Undoubtedly the most successful death metal band of all time, Cannibal Corpse formed in 1988, around the time that the first wave of death metal bands began crawling out of the sewers. Since their blood-spattered inception, the quality of their slaughterous output has not rotted with age. Through the horrifically graphic grunts of original vocalist Chris Barnes, to the rapid-fire, whiplash approach of his replacement George “Corpsegrinder” Fisher, this band’s intensity has refused to diminish. In fact, the last four Cannibal Corpse albums have been their most technically proficient and surgically precise. Impressive, considering the wretched lyrical gore has suffering a slight amputation when compared to the psychosexual Tombs of the Mutilated days. Cannibal Corpse has laid down (and continues to) the blood-print on how to make a lasting career in this deathly genre. Cannibal Corpse did not invent death metal, but Cannibal Corpse are death metal. The torture ends when they say so.
Misanthropic, reclusive, punk, uncompromising. There are all adjectives that have been used to describe Norwegian blackened punks Darkthrone, and these words still ring true. For the past 25 years and counting, Fenriz and Nocturno Culto (under the Darkthrone black flag) have created a bunker full of lo-fi underground metal. Their mutational career has seen them prolifically vomit forth their selfish take on death metal, crusty punk, rock ‘n’ roll and of course, black metal. Darkthrone’s refusal to play live and their championing of a hermetic existence has furthered the band’s mystique and appeal. Fenriz’s love for unearthing undiscovered gems and promoting his finds through his blog has also had a massive impact upon a number of well deserving, young bands who have gained media exposure on foot of his renegade stamp of approval. Revered as the righteous essence of the metal underground, Darkthrone are without peers. Darkthrone are a single entity of reinvention and a true example of eccentricity.
The Dillinger Escape Plan’s career, if compressed, would form a ball of riotous ire and kinetic energy. This group took the metal formula, added to it, subtracted, multiplied, divided and Calculated Infinity. Their sharp shocks of malicious, technical hardcore combined with explosions of free-form jazz invention, split the hardcore scene at its axis. With each album release, the Dillinger Escape Plan has further experimented with their sound without quenching a degree of the white hot aggression that made them so incendiary in the first place. Their violent live show has become the stuff of legend, and throughout their career they have thankfully brought danger back to hardcore; something which has been overlooked by the wealth of acts that have studied their arithmetic in recent years. Arguably the best live band in the world, there is a feeling that the Dillinger Escape Plan could implode at any second, and it’s this sense of unpredictability that makes them so special. Experience it while it still burns.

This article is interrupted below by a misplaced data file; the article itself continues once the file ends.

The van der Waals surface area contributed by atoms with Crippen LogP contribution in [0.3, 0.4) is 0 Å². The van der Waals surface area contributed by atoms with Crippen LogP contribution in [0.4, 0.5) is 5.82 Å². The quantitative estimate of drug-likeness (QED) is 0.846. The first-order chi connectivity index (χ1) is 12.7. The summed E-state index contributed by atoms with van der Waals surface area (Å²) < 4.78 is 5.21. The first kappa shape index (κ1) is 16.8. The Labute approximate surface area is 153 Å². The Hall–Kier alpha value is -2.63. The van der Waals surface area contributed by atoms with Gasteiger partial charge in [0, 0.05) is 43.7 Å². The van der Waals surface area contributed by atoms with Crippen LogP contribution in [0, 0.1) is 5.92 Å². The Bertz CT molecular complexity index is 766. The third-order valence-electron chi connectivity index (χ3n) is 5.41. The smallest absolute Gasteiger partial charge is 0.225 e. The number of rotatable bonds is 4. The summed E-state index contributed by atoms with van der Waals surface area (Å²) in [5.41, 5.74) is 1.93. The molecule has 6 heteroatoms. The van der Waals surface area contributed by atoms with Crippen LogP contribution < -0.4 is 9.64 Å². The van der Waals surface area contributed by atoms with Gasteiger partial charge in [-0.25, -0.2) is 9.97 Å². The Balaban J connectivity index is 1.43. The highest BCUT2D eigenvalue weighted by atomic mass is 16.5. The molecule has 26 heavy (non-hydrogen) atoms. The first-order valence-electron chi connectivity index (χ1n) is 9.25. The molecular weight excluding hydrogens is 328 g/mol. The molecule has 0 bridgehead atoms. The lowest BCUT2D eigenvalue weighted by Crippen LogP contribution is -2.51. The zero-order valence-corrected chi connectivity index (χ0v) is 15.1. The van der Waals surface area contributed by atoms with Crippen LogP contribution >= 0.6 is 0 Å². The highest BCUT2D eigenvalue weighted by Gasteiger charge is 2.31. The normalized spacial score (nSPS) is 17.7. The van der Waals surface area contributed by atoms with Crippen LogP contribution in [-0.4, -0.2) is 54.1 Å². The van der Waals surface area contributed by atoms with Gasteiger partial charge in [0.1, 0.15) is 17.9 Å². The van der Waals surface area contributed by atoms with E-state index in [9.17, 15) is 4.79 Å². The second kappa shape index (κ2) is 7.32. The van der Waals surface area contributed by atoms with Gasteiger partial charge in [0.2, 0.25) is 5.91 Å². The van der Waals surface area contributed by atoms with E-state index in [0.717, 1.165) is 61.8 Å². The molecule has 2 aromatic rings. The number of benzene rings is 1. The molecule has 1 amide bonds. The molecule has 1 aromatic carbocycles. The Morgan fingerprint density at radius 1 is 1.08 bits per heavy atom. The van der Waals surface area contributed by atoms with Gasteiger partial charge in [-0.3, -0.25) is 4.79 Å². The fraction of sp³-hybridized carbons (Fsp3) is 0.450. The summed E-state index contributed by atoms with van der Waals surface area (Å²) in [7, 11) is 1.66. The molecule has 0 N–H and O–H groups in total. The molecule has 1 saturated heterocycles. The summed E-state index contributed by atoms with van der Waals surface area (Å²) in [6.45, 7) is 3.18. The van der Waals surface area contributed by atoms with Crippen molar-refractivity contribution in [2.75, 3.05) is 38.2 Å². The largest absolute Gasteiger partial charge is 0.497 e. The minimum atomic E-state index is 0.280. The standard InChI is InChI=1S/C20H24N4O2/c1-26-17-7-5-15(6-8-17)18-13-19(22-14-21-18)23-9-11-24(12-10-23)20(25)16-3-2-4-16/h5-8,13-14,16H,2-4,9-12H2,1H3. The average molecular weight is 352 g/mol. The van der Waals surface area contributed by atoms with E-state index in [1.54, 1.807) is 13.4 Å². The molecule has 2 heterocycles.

Rise Above is a record label which provides a haven for musical progression and retrogression, releasing contemporary classics on a consistent basis. Label leader and doomsayer Lee Dorrian is responsible for the manifestation of this fertile breathing ground, which he formed in line with his own punk ethos and love for underground music. Dorrian has unceremoniously carved a career as both an underground musician and prophet. Former vocalist for seminal activists Napalm Death (side two of Scum and From Enslavement to Obliteration) and founder of doom dandies Cathedral, Dorrian career constitutes a pillar that strengthens the foundations of the grindcore/doom/stoner rock scenes. If the monarchy in the United Kingdom saw past their own importance and looked through the trees for inspiration, he would be knighted for his contributions to British music. Lee Dorrian, however, would probably prefer some obscure vinyl for his mammoth record collection.